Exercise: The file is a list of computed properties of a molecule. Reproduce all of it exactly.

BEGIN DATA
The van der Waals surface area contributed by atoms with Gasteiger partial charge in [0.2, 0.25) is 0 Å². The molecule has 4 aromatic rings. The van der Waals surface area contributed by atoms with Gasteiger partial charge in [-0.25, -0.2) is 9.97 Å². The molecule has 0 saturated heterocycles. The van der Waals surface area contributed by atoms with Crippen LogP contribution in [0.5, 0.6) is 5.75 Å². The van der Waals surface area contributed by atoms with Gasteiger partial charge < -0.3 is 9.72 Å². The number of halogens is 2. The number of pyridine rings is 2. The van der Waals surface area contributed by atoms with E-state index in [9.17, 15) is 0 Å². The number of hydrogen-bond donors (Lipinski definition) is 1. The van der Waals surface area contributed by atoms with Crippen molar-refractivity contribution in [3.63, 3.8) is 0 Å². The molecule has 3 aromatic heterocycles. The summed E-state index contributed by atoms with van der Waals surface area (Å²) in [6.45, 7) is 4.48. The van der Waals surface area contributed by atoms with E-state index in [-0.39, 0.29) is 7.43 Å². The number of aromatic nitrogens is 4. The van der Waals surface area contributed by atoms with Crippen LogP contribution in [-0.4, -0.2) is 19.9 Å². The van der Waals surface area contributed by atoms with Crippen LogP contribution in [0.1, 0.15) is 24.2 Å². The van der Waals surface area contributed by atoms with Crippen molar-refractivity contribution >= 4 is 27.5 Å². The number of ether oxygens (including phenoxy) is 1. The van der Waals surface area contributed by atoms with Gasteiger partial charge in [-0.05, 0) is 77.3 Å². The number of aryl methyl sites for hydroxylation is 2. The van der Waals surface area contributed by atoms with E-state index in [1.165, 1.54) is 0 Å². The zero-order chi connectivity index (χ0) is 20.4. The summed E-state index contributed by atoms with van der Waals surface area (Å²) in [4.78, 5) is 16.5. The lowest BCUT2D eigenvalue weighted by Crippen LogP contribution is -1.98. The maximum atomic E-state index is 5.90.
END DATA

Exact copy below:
The van der Waals surface area contributed by atoms with Gasteiger partial charge in [0.2, 0.25) is 0 Å². The molecule has 4 aromatic rings. The van der Waals surface area contributed by atoms with Gasteiger partial charge in [-0.25, -0.2) is 9.97 Å². The molecule has 0 saturated heterocycles. The van der Waals surface area contributed by atoms with Crippen LogP contribution in [0.5, 0.6) is 5.75 Å². The van der Waals surface area contributed by atoms with Gasteiger partial charge < -0.3 is 9.72 Å². The number of halogens is 2. The number of pyridine rings is 2. The van der Waals surface area contributed by atoms with E-state index in [9.17, 15) is 0 Å². The number of hydrogen-bond donors (Lipinski definition) is 1. The van der Waals surface area contributed by atoms with Crippen molar-refractivity contribution in [3.63, 3.8) is 0 Å². The molecule has 3 aromatic heterocycles. The summed E-state index contributed by atoms with van der Waals surface area (Å²) in [6.45, 7) is 4.48. The van der Waals surface area contributed by atoms with E-state index in [-0.39, 0.29) is 7.43 Å². The number of aromatic nitrogens is 4. The van der Waals surface area contributed by atoms with Crippen LogP contribution in [-0.4, -0.2) is 19.9 Å². The van der Waals surface area contributed by atoms with Crippen LogP contribution in [0.1, 0.15) is 24.2 Å². The van der Waals surface area contributed by atoms with Crippen molar-refractivity contribution >= 4 is 27.5 Å². The number of ether oxygens (including phenoxy) is 1. The van der Waals surface area contributed by atoms with Gasteiger partial charge in [-0.05, 0) is 77.3 Å². The number of aryl methyl sites for hydroxylation is 2. The van der Waals surface area contributed by atoms with E-state index in [1.165, 1.54) is 0 Å². The zero-order chi connectivity index (χ0) is 20.4. The summed E-state index contributed by atoms with van der Waals surface area (Å²) in [4.78, 5) is 16.5. The lowest BCUT2D eigenvalue weighted by Crippen LogP contribution is -1.98. The maximum atomic E-state index is 5.90.